The disadvantage of Option 3 is money committed.  The Blazers would have to make an offer high enough to entice Oden away from two free agent markets:  this summer's and next summer's.  They'd need to cover the qualifying offer money from next season and then extend the contract with enough pay that Oden and his agent won't be tempted to roll the dice.  That means $9 million per year is the starting point and you add enticement from there.  Meanwhile Portland will be rolling those same dice hoping that the kid can produce.

Nothing about this situation is a lock.  There's no perfect answer.  For several reasons, though, Option 3 makes the most sense for the Blazers.

  • When you have a chance to sniff at a championship, you go for it.  Franchises can struggle for decades without seeing that door open even a crack.  The Blazers still have a toenail in there and Oden is the key to getting them through.   Even a disjointed, not-quite-acclimated Oden solves so many problems for this team that it's easy to imagine Round 2 of the playoffs being a lock.  As Ben mentioned in our previous talk, in the New West there's not going to be nearly as much difference between the second round and the conference championship as we're used to seeing.  The odds may be long of Oden coming back with enough health and verve to make that difference but long odds beat no odds every time.  You don't let the opportunity go by and settle for a predictable string of good showings which net you nothing in the long run.
  • Messing with unrestricted free agency is a bad idea when you want the guy in question.  It's out of your control.  All it takes is one Crazy GM out there to blow a guy's salary way out of proportion.  No matter what Oden's history, a seven-footer who takes up that much space and has that much raw power is more likely to make a GM go crazy than your normal player.  You may end up spending more than you wanted but at least you still control how much you spend.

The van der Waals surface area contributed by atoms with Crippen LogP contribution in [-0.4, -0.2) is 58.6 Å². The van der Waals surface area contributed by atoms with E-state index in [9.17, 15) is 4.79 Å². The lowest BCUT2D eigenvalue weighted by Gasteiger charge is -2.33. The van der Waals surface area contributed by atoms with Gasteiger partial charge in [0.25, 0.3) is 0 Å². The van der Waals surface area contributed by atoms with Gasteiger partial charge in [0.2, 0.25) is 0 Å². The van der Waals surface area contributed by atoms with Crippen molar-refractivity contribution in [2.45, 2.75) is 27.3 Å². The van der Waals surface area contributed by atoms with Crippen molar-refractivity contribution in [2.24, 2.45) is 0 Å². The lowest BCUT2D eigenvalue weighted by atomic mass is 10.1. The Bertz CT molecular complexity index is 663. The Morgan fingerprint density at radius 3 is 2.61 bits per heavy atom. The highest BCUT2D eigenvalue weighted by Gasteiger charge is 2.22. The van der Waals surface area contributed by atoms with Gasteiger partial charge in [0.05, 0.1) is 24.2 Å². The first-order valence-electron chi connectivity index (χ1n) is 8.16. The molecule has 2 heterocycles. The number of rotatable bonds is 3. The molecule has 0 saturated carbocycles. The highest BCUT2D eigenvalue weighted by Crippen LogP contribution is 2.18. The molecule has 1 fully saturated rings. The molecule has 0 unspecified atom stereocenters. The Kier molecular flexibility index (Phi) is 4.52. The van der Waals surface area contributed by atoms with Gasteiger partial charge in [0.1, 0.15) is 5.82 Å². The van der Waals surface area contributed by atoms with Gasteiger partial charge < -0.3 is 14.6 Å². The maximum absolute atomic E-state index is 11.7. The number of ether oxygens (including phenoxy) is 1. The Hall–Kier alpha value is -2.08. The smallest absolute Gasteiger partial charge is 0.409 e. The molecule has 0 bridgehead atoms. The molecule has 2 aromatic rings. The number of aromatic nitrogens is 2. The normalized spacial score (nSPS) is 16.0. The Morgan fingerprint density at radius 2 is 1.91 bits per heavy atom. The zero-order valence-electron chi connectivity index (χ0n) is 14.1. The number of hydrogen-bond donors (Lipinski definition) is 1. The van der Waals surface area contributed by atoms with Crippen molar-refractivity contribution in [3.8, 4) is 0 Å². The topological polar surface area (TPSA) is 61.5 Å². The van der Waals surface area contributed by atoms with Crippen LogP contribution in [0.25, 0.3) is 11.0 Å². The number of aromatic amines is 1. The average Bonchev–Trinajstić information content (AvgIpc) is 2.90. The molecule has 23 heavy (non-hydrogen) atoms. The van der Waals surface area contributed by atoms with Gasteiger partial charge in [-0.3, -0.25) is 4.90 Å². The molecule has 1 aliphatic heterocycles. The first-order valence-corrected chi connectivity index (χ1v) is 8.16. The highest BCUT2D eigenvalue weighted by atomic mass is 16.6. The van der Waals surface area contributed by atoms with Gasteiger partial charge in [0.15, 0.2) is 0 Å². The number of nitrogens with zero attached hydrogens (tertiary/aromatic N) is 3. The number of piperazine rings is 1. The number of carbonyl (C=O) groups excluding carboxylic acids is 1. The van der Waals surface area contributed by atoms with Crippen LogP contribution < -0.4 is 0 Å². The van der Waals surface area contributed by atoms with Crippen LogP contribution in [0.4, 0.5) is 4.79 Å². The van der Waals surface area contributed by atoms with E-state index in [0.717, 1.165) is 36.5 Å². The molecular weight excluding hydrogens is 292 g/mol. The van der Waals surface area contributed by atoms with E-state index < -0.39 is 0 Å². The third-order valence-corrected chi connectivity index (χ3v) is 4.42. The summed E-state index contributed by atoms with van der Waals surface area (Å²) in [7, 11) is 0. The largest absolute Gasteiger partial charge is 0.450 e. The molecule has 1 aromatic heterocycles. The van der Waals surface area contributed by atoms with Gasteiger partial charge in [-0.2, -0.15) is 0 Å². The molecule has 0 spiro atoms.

• A longer-term contract may seem expensive but may not end up costing the Blazers that much.  Whatever the cap ends up being Portland is going to be over it even without Greg in the fold.  They're not going to be trading flexibility or the ability to sign another player with the money they'd be saving by not signing him.  $9-10 million per year isn't overpriced for a moderately good starting center in today's league, let alone a potentially dominating one.  If Oden never plays again, well, other teams have albatrosses in that salary range for less reason.  Brandon Roy's contract has the potential to be more damaging.  You're in for several pennies with that situation, might as well be in for a pound for a chance to redeem the team.

Were I a member of Blazers management I would curse the heavens that I was stuck in this situation. Then I would draw up the flow charts and probably come to the conclusion that eliminating the most uncertainty possible, gaining the most control possible, and opening the door for the maximum possible benefit are the way to go here even if that means taking a gamble and risking some money.  Any other response puts too much power in other people's hands and/or gives up on the highest possible aspirations this team can espouse.  Unless Paul Allen closes the wallet and says, "No way" I go ahead and try to convince Greg to agree, in principle, to a longer-term deal.